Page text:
The Standard’s news roundup gives you a quick hit of interesting, sometimes irreverent, and breaking news stories from all over the state.
More than 20 Texas groups want to make sure people have the resources they need if they encounter problems at the polls.
The Texas Election Protection Coalition is deploying hundreds of nonpartisan volunteers to polling sites throughout the state. They’re also running a hotline that voters can call to ask questions about their registration status, voter ID rules, or any issues that come up.
The Texas Civil Rights Project is one of the groups spearheading the coalition. Beth Stevens is their voting rights legal director. She says they’ve already had reports this morning that some polling sites didn’t open on time – making for longer lines.
“Two things on that – one we’re encouraging folks to stay in line so they can cast their ballot, and if they can’t to let us know at the free hotline: 866-Our-Vote, so we can look into it and potentially take action where necessary.”
That hotline can help out callers in English, but there are different hotlines for folks who speak other languages and need assistance.
“The Spanish language number is 888-ve-Y-vota, the multi-Asian language number is: 888-API-Vote, and the Arabic line is 844-Yalla-US,” Stevens says.
And if people want help from their nonpartisan volunteers at polling sites – Stevens says most are wearing bright yellow t-shirts.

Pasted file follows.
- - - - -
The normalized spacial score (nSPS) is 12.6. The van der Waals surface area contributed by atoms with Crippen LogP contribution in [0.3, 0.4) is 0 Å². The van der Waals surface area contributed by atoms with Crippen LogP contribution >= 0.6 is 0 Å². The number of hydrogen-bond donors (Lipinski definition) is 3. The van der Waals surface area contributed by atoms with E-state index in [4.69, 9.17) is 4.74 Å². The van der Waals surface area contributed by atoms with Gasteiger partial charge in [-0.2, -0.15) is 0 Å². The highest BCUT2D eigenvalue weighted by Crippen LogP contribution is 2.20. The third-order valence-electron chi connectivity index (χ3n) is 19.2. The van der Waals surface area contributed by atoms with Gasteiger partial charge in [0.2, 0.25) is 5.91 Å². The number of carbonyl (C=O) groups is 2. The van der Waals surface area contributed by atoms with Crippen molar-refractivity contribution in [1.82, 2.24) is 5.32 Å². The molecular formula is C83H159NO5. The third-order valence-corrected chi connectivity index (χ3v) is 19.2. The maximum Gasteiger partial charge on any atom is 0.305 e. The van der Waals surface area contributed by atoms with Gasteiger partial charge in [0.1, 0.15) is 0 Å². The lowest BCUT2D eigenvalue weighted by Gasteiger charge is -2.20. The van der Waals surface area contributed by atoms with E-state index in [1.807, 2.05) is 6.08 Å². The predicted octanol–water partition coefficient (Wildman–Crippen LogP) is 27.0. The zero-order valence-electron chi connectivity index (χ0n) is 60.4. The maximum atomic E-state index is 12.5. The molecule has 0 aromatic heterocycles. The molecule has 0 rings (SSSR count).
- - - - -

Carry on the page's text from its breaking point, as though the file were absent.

“Most will be wearing bright yellow t-shirts,” Stevens says. “And if they are at the polling location that a voter is at, the voter can just walk up and ask them questions. And if the person is able to answer them, they can do that, or they can help them get in touch with someone on the hotline.”
These volunteers will be stationed at polling sites in all of the state’s major cities, the Rio Grande Valley, and rural areas.
Texans heading to the polls this Election Day in Fort Worth and the Greater Houston area might see federal workers making sure election officials comply with the law. The U.S. Department of Justice is monitoring some voting sites in Tarrant, Harris and Waller counties today.
KERA’s Anthony Cave reports.
The DOJ’s Civil Rights Division plans to make sure voters get what they need – whether that’s a private ballot for someone with a disability or helping someone who cannot read or write. The agency says it will also monitor whether jurisdictions are in compliance with federal voting rights laws – that includes voter registration lists and provisional ballot requirements. And federal officials won’t just be in Texas. They’ll be stationed in 35 jurisdictions in 19 states across the country.
Texas will mark a grim anniversary Wednesday. November 7, 2000 was the last day without a traffic fatality somewhere in the state.
TxDOT’s Deidrea George tells Houston Public Media drunk driving remains the leading cause of fatalities.
“The next category is actually just as preventable. It’s actually occupants that are not restrained. So these are people that are getting in the car and are not buckling their seat belt,” George says.
In 2017, more than 3,700 people were killed on Texas roads.